A “SELF-radicalised lone wolf terrorist” who planned to attack a North Yorkshire military base has been found guilty of preparing terrorist acts.

A jury at Sheffield Crown Court heard that Mohammad Farooq, 28, carried out “extensive research” on RAF Menwith Hill.

But he decided against carrying out an attack on the base near Harrogate.

Instead, said prosecution barrister Jonathan Sandiford KC, he took a bomb to St James’ Hospital in Leeds intending to “kill as many nurses as possible”.

But a patient Nathan Newby, who was outside having a cigarette, saw him and realised something was amiss.

“That simple act of kindness almost certainly saved many lives that night because, as the defendant was later to tell the police officers who arrested him, Mr Newby succeeded in ‘talking him down’,” said Mr Sandiford.

Farooq, a clinical support worker at the hospital, admitted firearms offences, possessing an explosive substance with intent and having a document likely to be useful to a person preparing or committing an act of terrorism.

He denied preparing terrorist acts, with defence counsel Gul Nawaz Hussain KC telling jurors Farooq was not an extremist but a “troubled man” who was motivated by “deep rooted anger and grievance” towards his colleagues.

On Tuesday a jury convicted him of the offence after deliberating for less than two hours.

Bethan David, head of the CPS Counter Terrorism Division, said: “Farooq is an extremely dangerous individual who amassed a significant amount of practical and theoretical information that enabled him to produce a viable explosive device.

“He then took that homemade explosive device to a hospital where he worked with the intention to cause serious harm. Examination of his electronic devices revealed a hatred towards his colleagues at work and those he considered non-believers.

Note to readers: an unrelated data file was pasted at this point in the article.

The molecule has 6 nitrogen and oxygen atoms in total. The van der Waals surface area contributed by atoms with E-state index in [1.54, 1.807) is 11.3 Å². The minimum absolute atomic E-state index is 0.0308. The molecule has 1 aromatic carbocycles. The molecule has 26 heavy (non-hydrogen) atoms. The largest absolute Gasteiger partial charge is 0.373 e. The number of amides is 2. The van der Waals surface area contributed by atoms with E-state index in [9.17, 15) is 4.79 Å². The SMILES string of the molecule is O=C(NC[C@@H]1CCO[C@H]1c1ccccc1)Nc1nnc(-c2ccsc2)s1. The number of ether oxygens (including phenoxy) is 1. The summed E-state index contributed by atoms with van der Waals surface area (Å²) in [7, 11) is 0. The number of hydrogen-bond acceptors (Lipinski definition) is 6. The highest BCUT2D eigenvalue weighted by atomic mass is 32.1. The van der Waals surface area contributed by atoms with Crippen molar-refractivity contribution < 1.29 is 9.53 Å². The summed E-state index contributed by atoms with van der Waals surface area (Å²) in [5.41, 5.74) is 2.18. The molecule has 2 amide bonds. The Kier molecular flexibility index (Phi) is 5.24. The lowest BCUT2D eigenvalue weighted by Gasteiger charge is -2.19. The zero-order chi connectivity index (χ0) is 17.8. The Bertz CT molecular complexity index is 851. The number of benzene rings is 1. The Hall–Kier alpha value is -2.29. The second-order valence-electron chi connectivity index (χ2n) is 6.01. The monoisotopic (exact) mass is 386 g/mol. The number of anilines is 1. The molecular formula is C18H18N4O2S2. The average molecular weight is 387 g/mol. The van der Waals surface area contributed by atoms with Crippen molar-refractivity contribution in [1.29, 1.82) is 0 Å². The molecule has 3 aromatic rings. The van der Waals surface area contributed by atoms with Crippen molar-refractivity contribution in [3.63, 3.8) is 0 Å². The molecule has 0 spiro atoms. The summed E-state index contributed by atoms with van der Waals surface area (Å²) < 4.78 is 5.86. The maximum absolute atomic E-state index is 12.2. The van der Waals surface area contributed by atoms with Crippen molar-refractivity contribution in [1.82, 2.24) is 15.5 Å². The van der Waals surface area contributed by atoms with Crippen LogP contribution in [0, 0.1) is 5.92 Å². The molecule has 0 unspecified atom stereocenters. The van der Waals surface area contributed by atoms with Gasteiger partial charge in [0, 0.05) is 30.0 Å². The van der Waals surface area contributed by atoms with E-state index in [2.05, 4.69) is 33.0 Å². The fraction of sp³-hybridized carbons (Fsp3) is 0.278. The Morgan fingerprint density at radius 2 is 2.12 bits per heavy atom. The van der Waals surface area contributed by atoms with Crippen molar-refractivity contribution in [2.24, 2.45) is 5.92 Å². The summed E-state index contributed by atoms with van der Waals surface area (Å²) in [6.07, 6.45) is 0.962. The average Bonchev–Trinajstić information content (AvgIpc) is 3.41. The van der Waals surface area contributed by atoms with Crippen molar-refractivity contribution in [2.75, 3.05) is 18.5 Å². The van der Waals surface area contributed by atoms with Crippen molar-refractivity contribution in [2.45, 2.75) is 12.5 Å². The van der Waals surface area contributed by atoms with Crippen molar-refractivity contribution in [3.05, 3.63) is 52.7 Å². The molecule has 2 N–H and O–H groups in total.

“It is clear from his internet searches that he was also conducting extensive research of RAF Menwith Hill, with a view to launching a potential attack.

RAF Menwith HillRAF Menwith Hill (Image: Google maps)

“The extremist views Farooq holds are a threat to our society, and I am pleased the jury found him guilty of his crimes.”

At the start of the trial, Mr Sandiford told jurors RAF Menwith Hill near Harrogate had been designated as a target by the so-called Islamic State because it was believed it had been used to co-ordinate drone strikes against terrorists.

Movements of Farooq’s mobile phone and car showed he made at least two visits to the area of Menwith Hill in the 10 days leading up to his arrest, jurors were told.

The jury heard Farooq was arrested outside St James’s Hospital in Leeds with a pressure cooker bomb designed to be twice as powerful as those used by the Boston Marathon bombers in 2013.

Farooq had immersed himself in an “extremist Islamic ideology” and went to the hospital to “seek his own martyrdom” through a “murderous terrorist attack”.